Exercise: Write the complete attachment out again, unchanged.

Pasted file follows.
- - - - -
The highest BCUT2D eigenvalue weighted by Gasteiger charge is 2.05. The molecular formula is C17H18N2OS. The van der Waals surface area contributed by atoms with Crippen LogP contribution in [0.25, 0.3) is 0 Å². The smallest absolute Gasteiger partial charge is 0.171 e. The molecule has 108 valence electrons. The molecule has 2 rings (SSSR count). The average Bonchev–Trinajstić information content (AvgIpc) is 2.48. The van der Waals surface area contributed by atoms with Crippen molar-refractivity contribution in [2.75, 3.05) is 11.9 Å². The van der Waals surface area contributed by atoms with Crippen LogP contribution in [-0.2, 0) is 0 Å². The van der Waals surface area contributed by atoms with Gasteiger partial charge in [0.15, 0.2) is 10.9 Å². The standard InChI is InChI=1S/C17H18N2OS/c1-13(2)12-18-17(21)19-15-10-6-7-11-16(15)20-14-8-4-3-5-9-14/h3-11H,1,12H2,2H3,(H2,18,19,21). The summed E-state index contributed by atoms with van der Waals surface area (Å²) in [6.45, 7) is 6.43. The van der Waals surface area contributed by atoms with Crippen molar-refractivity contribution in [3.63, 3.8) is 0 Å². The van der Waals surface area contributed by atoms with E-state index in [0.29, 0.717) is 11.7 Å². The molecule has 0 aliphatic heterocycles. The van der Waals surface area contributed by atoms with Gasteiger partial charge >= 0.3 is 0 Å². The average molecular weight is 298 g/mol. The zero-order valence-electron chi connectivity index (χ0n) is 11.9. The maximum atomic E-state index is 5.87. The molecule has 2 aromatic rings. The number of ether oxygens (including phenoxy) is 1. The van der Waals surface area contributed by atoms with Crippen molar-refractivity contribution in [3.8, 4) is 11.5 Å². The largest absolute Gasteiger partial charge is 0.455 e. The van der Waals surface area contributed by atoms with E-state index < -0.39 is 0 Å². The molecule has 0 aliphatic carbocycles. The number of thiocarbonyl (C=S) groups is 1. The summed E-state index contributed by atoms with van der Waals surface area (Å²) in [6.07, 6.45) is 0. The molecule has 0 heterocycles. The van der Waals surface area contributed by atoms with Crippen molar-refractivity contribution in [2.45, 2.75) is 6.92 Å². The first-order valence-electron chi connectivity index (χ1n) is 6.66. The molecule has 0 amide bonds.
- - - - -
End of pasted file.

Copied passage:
The highest BCUT2D eigenvalue weighted by Gasteiger charge is 2.05. The molecular formula is C17H18N2OS. The van der Waals surface area contributed by atoms with Crippen LogP contribution in [0.25, 0.3) is 0 Å². The smallest absolute Gasteiger partial charge is 0.171 e. The molecule has 108 valence electrons. The molecule has 2 rings (SSSR count). The average Bonchev–Trinajstić information content (AvgIpc) is 2.48. The van der Waals surface area contributed by atoms with Crippen molar-refractivity contribution in [2.75, 3.05) is 11.9 Å². The van der Waals surface area contributed by atoms with Crippen LogP contribution in [-0.2, 0) is 0 Å². The van der Waals surface area contributed by atoms with Gasteiger partial charge in [0.15, 0.2) is 10.9 Å². The standard InChI is InChI=1S/C17H18N2OS/c1-13(2)12-18-17(21)19-15-10-6-7-11-16(15)20-14-8-4-3-5-9-14/h3-11H,1,12H2,2H3,(H2,18,19,21). The summed E-state index contributed by atoms with van der Waals surface area (Å²) in [6.45, 7) is 6.43. The van der Waals surface area contributed by atoms with Crippen molar-refractivity contribution in [3.63, 3.8) is 0 Å². The van der Waals surface area contributed by atoms with E-state index in [0.29, 0.717) is 11.7 Å². The molecule has 0 aliphatic heterocycles. The van der Waals surface area contributed by atoms with Gasteiger partial charge >= 0.3 is 0 Å². The average molecular weight is 298 g/mol. The zero-order valence-electron chi connectivity index (χ0n) is 11.9. The maximum atomic E-state index is 5.87. The molecule has 2 aromatic rings. The number of ether oxygens (including phenoxy) is 1. The van der Waals surface area contributed by atoms with Crippen molar-refractivity contribution in [3.8, 4) is 11.5 Å². The largest absolute Gasteiger partial charge is 0.455 e. The van der Waals surface area contributed by atoms with E-state index < -0.39 is 0 Å². The molecule has 0 aliphatic carbocycles. The number of thiocarbonyl (C=S) groups is 1. The summed E-state index contributed by atoms with van der Waals surface area (Å²) in [6.07, 6.45) is 0. The molecule has 0 heterocycles. The van der Waals surface area contributed by atoms with Crippen molar-refractivity contribution in [2.45, 2.75) is 6.92 Å². The first-order valence-electron chi connectivity index (χ1n) is 6.66. The molecule has 0 amide bonds.